Sivongsak v. Livingston
Memorandum Opinion and Order... Petitioner fails to satisfy§ 2244(b) (2) 's requirements for filing a successive petition. Thus, this court must dismiss the petition for lack of jurisdiction. For the reasons discussed herein, The court ORDERS that petitioner's petition for a writ of habeas corpus pursuant to 28 U.S.C. § 2254 be, and is hereby, dismissed for lack of jurisdiction. The court further ORDERS that a certificate of appealability be, and is hereby, denied, as petitioner has not made a showing that reasonable jurists would question this court's procedural ruling. (Ordered by Judge John McBryde on 7/7/2017) (wxc)
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U.S. DISTRICT COURT
~·NORTHERN DISTRJCT OF TEX/\S
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IN THE UNITED STATES DISTRICT COURT'
FOR THE NORTHERN DISTRICT OF TEXAS '
FORT WORTH DIVISION
JUL -· 7 2CJ7
LORIE DAVIS, Director,
Texas Department of Criminal
This is a petition for a writ of habeas corpus pursuant to
2254 filed by petitioner, Stephen Sivongsak, a state
prisoner incarcerated in the Correctional Institutions Division
of the Texas Department of Criminal Justice (TDCJ), against Lorie
Davis, director of TDCJ, respondent. After having considered the
pleadings, state court records, and relief sought by petitioner,
the court has concluded that the petition is successive and
should be dismissed for lack of jurisdiction.
Factual and Procedural History
On March 14, 1997, pursuant to a plea agreement, petitioner,
who was certified to stand trial as an adult, pleaded guilty in
the Criminal District Court Number Three of Tarrant County,
Texas, Case No. 0591052A, to the murder of Ricky Harvick with a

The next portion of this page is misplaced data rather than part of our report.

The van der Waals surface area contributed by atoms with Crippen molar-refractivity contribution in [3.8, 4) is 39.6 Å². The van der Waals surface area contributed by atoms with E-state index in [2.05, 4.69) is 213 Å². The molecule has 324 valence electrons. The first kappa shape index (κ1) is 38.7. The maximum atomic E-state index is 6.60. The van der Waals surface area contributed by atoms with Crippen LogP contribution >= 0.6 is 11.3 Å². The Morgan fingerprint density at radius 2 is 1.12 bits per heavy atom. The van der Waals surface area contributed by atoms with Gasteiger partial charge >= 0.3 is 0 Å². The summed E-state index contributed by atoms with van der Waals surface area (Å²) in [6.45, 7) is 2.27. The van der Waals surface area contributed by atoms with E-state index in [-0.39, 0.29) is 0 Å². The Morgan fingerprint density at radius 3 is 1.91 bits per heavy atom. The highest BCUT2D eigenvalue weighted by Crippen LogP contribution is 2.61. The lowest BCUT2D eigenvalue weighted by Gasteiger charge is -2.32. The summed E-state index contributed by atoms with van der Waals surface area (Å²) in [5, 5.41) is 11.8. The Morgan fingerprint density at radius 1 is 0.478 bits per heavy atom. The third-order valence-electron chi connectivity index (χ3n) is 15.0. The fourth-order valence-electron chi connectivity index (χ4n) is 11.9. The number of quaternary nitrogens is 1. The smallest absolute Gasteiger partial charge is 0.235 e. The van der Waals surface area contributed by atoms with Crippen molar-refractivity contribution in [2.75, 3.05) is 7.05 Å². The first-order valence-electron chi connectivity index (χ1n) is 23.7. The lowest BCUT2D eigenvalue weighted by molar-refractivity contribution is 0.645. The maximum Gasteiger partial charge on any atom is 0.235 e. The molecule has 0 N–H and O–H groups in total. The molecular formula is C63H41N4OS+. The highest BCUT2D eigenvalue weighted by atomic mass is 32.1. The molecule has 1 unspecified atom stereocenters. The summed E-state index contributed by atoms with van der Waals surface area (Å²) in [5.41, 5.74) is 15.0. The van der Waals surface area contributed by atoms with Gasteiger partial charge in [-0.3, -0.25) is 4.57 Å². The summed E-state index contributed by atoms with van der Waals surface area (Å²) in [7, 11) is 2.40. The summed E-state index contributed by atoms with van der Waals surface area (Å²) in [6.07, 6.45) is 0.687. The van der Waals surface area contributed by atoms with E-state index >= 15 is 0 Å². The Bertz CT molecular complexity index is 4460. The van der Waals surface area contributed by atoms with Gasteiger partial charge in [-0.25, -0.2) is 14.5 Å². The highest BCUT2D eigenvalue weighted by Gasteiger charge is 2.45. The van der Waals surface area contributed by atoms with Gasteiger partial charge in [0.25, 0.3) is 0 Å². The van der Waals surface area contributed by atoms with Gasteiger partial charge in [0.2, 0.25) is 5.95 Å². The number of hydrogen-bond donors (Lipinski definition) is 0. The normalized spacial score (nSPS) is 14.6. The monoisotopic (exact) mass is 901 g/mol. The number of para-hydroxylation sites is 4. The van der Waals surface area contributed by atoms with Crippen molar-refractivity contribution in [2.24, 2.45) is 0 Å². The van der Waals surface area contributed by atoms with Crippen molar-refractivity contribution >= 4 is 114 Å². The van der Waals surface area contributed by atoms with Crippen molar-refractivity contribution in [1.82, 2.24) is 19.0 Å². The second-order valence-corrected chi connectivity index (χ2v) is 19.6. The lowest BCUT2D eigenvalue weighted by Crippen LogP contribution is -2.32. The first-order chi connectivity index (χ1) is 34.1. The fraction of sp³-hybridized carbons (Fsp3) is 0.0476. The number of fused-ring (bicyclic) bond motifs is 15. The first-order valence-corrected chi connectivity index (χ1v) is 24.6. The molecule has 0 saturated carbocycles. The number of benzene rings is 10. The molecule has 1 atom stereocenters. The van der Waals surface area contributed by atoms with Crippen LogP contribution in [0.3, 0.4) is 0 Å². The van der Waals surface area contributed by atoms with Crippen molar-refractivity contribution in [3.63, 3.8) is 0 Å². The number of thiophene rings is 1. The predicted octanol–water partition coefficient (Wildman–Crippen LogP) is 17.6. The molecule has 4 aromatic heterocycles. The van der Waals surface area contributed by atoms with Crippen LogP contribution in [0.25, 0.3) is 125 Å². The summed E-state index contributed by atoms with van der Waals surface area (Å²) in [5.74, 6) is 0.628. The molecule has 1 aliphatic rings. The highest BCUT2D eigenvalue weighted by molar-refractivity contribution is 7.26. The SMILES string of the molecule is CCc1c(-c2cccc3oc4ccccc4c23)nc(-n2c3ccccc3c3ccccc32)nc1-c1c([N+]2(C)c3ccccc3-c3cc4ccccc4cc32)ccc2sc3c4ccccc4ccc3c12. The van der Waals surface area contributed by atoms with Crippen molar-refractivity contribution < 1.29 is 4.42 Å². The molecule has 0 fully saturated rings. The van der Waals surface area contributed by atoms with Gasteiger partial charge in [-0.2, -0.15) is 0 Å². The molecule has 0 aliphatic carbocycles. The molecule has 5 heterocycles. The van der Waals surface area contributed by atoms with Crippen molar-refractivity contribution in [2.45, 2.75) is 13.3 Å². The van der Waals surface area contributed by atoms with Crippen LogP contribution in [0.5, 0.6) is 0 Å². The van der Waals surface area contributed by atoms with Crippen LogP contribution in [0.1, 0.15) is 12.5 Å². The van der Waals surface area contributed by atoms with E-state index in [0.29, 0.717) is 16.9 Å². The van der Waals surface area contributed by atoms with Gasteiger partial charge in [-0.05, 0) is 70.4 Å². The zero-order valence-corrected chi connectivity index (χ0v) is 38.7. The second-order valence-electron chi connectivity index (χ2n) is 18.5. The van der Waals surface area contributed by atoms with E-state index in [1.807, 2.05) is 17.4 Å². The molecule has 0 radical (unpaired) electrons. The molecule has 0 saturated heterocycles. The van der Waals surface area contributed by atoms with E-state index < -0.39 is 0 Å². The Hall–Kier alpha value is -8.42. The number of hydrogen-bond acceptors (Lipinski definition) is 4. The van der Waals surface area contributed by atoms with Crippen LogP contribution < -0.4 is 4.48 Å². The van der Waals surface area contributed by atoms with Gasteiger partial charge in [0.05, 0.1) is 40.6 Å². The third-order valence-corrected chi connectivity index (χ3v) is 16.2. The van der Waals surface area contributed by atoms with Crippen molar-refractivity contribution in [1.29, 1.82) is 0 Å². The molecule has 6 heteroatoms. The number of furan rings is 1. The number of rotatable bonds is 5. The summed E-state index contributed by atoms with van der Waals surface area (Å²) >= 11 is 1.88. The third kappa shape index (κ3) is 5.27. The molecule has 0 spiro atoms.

deadly weapon and was sentenced to life imprisonment.
Habeas R. WR-75,991-01 at 36, ECF No. 11-1.) Petitioner was
sixteen years old when the offense was committed. Petitioner did
not appeal his conviction or sentence.
(Pet. at 3, ECF No. 1.) He
has however filed two relevant state habeas-corpus applications.
The first application, filed on April 24, 2011,
was denied by
the Texas Court of Criminal Appeals on June 22, 2011, without
written order on the findings of the trial court.
R. WR-75,991-01 at cover, ECF No. 11-1.) The second application,
filed on January 13, 2014, was dismissed by the Texas Court of
Criminal Appeals as a subsequent application on March 5, 2014.
(State Habeas R. WR-75,991-02 at 12 & "Action Taken," ECF Nos. 2
& 3.) Petitioner has also filed two prior federal habeas
petitions. The first petition, filed on August 19, 2011, was
dismissed on limitations grounds on January 12, 2012.
Sivongsak v. Thaler, No. 4:11-CV-604-Y, ECF No. 13.) The second
petition, filed April 14, 2014, was transferred to the Fifth
Circuit Court of Appeals for authorization to file a successive
1Typically, a petitioner's state habeas application is deemed filed when
placed in the prison mailing system, however petitioner's applications do not
provide that information. Richards v. Thaler, 710 F.3d 573, 578-79 (5th Cir.
2013). Instead, the applications are deemed filed on the dates Petitioner
signed the "Inmate's Declaration" verifying the applications.
petition. The Fifth Circuit granted authorization to file a
successive petition on August 1, 2014, stating:
The grant is, however, "tentative" to the extent that
the district court must dismiss Sivongsak's § 2254
application, without reaching the merits, if the
district court determines that Sivongsak has failed to
satisfy the requirements for filing such an
(Order, In re Sivongsak, Case No. 14-10492.) The instant petition
was filed on April 30, 2016.
(Pet. 10, ECF No. 1.)
Petitioner raises two grounds for relief:
(1) his life